Climate change increasingly on people’s minds

Map of world in rainforest. | Newsreel
More people around the globe are worried about climate change. | Photo: Petmal (iStock)

More than half the world’s population think about climate change on a weekly basis and are more worried about its impact now than this time last year.

The statistics were revealed in the latest People’s Climate Vote, conducted by the United Nations Development Programme (UNDP) and the University of Oxford.

The UNDP said the Vote was the world’s largest standalone public opinion survey on climate change.

It said the 2024 survey was held across 77 countries, representing 87 percent of the world’s population, and asked citizens their views on climate change.

The UNDP said the questions in the 2024 survey had never been put to people in any survey before and asked how people’s day-to-day lives were impacted by climate change, how they feel it was being addressed in their countries and what they would like the world to do about it.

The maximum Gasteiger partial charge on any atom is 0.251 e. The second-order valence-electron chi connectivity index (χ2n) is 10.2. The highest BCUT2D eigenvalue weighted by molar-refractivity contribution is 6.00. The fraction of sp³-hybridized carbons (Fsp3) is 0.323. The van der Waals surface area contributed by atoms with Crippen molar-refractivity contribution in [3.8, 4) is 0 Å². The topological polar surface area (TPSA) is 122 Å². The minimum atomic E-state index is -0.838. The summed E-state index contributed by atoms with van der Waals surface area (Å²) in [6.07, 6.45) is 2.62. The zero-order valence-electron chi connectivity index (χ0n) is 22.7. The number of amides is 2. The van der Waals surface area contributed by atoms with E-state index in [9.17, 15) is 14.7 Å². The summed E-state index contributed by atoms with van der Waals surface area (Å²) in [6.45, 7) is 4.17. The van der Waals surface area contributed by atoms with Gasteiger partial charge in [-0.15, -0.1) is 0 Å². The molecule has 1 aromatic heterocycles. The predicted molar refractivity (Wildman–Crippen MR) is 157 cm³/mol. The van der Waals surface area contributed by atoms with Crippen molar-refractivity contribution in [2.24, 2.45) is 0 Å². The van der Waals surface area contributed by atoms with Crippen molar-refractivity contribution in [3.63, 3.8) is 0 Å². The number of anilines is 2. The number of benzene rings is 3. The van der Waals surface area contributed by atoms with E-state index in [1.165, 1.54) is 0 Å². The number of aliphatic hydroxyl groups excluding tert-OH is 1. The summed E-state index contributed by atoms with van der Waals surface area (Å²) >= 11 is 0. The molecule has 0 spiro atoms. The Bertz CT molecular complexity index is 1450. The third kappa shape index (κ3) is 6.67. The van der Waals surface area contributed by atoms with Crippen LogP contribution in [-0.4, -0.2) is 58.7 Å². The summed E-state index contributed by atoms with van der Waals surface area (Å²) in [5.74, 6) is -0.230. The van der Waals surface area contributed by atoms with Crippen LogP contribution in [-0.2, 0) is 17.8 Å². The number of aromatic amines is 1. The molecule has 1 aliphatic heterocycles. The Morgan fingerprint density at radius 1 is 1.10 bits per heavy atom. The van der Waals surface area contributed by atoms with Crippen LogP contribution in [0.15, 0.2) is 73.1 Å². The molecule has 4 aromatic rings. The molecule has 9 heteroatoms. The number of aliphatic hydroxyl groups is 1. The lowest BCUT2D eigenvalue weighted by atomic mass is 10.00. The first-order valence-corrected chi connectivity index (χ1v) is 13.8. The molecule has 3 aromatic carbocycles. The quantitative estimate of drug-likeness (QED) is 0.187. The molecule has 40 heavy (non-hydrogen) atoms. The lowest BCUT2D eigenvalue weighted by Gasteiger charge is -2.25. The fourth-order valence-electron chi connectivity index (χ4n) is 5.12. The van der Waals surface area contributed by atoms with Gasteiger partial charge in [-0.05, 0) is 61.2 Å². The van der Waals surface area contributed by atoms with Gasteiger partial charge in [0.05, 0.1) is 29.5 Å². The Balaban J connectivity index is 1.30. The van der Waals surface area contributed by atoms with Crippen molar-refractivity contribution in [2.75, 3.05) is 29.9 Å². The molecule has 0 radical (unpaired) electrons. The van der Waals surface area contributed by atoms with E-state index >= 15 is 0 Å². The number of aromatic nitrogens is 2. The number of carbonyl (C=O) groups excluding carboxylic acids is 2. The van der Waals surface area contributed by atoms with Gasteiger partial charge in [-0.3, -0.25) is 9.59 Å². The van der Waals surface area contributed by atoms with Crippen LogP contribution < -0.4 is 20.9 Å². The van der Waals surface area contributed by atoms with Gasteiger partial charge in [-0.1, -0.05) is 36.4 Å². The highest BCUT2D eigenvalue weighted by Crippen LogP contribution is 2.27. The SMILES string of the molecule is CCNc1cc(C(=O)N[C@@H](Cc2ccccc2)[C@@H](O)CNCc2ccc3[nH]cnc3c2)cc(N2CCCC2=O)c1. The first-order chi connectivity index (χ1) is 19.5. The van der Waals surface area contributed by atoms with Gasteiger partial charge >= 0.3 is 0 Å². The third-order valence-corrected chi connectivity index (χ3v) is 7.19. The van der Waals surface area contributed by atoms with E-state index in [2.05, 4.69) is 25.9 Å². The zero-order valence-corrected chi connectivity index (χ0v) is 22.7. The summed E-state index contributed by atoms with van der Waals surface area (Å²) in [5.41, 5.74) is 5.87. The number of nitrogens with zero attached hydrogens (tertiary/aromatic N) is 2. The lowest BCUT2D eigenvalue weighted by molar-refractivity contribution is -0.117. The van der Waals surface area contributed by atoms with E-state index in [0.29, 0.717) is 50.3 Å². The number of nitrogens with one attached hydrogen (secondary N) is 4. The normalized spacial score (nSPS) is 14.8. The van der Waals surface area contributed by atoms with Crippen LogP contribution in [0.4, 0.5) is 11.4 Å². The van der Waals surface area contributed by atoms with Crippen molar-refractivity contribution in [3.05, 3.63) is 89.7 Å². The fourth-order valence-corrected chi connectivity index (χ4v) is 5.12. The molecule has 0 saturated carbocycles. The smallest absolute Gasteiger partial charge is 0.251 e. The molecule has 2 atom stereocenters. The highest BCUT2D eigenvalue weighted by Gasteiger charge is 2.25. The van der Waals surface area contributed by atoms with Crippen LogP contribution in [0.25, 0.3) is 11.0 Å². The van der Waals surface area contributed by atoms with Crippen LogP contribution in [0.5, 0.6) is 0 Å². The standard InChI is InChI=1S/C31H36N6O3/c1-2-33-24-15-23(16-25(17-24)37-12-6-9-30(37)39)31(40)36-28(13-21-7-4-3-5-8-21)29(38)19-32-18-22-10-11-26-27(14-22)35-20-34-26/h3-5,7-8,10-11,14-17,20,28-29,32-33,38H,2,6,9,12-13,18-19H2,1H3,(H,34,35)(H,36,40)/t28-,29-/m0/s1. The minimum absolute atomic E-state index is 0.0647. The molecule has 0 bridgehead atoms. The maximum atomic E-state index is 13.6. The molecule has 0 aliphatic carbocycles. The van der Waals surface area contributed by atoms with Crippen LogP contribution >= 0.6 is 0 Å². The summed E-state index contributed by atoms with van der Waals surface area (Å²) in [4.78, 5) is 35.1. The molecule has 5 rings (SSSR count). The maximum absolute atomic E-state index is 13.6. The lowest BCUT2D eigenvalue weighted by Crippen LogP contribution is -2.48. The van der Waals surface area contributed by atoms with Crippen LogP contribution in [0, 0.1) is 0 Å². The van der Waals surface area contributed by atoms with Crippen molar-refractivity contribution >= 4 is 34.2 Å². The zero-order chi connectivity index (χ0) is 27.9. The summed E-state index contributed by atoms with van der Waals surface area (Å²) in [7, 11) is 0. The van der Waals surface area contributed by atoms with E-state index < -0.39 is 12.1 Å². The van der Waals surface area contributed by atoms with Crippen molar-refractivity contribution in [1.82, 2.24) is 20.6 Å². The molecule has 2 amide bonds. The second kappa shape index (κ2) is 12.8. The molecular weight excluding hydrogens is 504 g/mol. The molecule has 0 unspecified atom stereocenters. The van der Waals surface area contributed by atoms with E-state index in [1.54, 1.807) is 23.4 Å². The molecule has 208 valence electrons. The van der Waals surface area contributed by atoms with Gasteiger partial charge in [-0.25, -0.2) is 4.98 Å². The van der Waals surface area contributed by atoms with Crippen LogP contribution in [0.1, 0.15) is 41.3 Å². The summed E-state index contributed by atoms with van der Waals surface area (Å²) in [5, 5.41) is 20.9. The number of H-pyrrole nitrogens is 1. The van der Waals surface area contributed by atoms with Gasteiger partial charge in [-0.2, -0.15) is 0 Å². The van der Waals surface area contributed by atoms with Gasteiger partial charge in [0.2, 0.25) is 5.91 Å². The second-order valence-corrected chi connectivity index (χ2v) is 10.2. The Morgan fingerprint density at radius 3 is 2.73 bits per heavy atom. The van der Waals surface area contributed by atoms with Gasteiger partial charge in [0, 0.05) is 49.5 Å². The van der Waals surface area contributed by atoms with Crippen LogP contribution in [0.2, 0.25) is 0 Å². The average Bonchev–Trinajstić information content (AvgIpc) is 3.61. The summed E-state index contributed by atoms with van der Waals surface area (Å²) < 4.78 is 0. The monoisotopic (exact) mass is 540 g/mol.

“The results give the most comprehensive public account yet of how people feel and respond to climate change,” the organisation said in a statement.

The survey found over half (56 percent) of people globally thought about climate change daily or weekly, with 11 percent saying they never thought about climate change.

Of the 53 percent of people globally who said they were more worried about climate change now than they were last year, the greatest fear was in the Pacific with 80 percent of Fijians more concerned.

The survey found almost half (49 percent) of people said their country was doing well in tackling climate change, however, 80 percent wanted their country to strengthen their commitments to climate change and 72 percent wanted their country to transition from fossil fuels to renewables.

In general, women are more concerned about climate change than men, with the gap in Australia among the largest in the world, with 11 percent more women than men here concerned about climate change.

That gap was only larger in Germany (17 percent) and Canada (14 percent) and equal with the United States.

Read the full survey report.